Special Edition Star Trek Three-Disc Digital Copy Blu-Ray Disc amazon.com

J.J. Abrams Isn't Particularly Busy or Anything, Is He? Will Star Trek director and content producer extraordinaire J.J. Abrams be involved in writing or directing any of Lost season six? "I will not," says Abrams, “but I will be watching in amazement of what Damon and Carlton do." (Note: The Lost finale should rightfully be directed by producing Lost director Jack Bender, aka the man who has put in six years with the show in Hawaii and totally deserves the honor of directing the finale. That said, if for some reason Bender's not in the mood or is busy that week, wouldn't it be perfect if Abrams directed the Lost series finale, as he directed the series pilot? Is anyone else hearing "The Circle of Life" from The Lion King in their heads right now?)

Multimedia Damon Lindelof: As for Star Trek Dos, as we've dorkily taken to calling the expected sequel to this summer's hit movie, Damon Lindelof says, "Alex [Kurtzman], Bob [Orci] and I are writing it together, and I will be producing it in my similar capacity to the first one. I'm looking forward to it, because this time I won't have to run between my Lost duties and my Trek duties."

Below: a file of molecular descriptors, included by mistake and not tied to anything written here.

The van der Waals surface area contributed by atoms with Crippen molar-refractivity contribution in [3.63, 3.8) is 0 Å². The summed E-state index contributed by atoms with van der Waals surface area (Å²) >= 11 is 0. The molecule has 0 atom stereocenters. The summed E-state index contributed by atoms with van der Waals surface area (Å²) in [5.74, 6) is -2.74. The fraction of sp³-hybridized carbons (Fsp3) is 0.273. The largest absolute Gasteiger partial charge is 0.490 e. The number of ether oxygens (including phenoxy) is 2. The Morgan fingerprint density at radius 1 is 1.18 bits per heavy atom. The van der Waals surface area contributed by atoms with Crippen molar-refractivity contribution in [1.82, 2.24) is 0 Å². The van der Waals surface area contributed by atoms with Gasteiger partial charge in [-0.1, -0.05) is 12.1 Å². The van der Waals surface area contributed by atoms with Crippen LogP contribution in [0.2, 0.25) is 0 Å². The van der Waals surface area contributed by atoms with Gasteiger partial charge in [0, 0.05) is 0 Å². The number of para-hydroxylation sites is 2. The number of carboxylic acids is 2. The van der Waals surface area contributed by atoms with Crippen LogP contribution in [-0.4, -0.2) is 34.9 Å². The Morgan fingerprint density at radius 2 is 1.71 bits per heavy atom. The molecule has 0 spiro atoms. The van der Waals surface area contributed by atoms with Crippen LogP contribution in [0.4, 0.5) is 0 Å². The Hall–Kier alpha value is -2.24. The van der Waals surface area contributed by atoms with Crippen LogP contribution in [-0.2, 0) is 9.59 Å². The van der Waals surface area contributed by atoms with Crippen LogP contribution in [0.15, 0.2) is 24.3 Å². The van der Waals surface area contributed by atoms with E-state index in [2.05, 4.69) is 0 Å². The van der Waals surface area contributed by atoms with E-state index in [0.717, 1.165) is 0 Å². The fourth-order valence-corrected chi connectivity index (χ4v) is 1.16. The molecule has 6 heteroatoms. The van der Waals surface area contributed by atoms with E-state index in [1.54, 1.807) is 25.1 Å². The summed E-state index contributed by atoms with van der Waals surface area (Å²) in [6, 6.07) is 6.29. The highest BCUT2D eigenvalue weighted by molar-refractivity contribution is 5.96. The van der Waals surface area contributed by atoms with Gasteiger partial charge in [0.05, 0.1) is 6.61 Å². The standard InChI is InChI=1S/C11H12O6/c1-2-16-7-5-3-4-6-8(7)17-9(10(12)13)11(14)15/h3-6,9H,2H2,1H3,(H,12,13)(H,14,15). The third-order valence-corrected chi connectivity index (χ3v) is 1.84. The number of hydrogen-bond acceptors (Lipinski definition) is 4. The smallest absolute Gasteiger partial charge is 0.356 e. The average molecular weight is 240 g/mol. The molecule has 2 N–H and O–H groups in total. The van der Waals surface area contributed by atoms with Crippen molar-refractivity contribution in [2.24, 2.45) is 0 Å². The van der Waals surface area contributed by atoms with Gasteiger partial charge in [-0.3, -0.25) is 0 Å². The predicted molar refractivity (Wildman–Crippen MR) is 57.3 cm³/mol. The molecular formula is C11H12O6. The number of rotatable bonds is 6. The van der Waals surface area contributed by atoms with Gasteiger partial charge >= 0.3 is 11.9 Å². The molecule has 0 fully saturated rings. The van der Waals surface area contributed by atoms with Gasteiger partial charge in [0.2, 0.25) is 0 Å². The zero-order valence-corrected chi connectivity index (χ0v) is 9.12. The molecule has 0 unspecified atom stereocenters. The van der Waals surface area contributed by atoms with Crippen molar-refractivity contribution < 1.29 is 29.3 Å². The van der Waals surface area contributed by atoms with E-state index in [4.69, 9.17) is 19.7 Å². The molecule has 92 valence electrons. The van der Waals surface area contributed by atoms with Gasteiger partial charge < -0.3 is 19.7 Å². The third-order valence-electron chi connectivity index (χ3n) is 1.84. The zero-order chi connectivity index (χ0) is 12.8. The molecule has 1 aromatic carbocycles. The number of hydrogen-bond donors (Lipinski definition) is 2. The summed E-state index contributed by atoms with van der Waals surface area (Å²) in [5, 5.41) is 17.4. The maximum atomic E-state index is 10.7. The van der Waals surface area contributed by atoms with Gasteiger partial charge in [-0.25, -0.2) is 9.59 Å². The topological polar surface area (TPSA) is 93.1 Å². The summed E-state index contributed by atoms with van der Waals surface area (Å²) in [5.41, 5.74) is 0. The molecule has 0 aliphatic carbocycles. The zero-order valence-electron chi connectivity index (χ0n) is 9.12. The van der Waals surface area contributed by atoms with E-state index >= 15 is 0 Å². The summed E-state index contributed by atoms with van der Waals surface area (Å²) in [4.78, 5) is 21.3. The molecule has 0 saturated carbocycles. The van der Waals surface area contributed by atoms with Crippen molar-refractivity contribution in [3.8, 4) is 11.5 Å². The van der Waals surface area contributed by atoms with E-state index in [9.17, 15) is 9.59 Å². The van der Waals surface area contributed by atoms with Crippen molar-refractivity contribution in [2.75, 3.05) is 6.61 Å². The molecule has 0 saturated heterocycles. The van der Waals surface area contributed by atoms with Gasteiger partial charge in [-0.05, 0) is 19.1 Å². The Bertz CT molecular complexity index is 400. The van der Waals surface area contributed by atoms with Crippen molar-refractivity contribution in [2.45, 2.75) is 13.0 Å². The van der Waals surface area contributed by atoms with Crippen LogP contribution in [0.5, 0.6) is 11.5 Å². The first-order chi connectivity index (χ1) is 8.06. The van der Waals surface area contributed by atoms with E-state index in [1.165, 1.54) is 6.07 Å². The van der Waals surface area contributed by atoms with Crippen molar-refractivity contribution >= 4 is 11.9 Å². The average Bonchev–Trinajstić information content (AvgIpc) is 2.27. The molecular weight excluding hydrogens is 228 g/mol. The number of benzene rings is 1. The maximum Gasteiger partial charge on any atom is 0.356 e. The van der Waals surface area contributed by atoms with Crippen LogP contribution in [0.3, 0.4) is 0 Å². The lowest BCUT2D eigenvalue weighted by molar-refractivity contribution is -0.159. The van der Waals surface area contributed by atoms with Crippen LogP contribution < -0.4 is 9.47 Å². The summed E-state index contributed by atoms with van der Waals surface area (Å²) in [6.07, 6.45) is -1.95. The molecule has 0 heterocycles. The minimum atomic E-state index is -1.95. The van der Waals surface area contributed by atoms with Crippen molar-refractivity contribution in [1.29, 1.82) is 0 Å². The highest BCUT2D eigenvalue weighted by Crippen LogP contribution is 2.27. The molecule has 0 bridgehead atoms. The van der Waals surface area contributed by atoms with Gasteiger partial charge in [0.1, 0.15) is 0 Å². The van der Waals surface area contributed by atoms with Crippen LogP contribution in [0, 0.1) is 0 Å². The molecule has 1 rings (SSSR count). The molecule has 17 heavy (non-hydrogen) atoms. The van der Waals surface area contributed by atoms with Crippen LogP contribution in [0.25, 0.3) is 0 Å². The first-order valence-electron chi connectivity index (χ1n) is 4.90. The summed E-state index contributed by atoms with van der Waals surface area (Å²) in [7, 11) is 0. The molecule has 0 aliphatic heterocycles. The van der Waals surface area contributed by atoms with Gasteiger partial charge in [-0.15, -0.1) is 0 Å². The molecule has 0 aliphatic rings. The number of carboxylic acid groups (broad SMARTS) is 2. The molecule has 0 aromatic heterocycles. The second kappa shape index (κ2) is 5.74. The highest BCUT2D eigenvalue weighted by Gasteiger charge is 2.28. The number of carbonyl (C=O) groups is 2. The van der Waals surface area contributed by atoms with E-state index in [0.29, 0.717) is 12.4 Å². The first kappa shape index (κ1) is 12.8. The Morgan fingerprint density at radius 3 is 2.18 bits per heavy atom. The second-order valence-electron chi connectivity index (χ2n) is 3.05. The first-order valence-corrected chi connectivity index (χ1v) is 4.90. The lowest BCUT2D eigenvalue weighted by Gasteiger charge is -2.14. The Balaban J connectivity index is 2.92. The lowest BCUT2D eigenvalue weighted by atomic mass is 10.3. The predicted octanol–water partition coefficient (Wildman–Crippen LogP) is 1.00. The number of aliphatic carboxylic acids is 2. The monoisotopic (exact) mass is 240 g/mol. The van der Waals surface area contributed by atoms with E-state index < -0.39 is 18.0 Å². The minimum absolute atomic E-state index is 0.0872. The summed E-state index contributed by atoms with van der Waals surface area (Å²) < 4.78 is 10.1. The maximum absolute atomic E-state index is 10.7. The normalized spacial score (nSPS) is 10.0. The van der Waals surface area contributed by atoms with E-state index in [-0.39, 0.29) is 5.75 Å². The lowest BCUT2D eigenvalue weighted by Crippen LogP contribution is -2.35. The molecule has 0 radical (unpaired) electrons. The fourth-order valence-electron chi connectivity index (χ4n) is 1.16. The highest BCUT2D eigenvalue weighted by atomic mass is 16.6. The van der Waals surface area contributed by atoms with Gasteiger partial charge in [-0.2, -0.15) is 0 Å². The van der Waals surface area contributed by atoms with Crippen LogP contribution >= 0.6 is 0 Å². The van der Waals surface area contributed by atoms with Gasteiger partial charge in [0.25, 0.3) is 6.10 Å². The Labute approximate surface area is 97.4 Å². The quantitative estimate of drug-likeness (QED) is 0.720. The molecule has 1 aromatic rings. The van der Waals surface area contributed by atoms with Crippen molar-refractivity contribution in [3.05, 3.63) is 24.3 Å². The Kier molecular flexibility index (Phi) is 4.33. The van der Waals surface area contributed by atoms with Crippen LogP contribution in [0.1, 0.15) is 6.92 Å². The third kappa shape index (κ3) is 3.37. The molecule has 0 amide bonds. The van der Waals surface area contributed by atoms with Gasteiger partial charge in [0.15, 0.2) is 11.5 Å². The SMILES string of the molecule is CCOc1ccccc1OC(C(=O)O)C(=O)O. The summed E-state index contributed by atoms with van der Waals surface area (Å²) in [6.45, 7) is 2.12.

Want to support the nice people at Bad Robot in thanks for all the neat entertainment they've provided us over the years? Of course you do! To wit: The Star Trek comes out on DVD and Blu-ray this very day, and Lost returns to TV in mid-January on ABC.

Seriously, what do you think of the Sawyer-Heathcliff metaphor? And what questions do you most want answered in the final hours of Lost? Hit the comments!

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Follow Kristin on Twitter @kristinalert.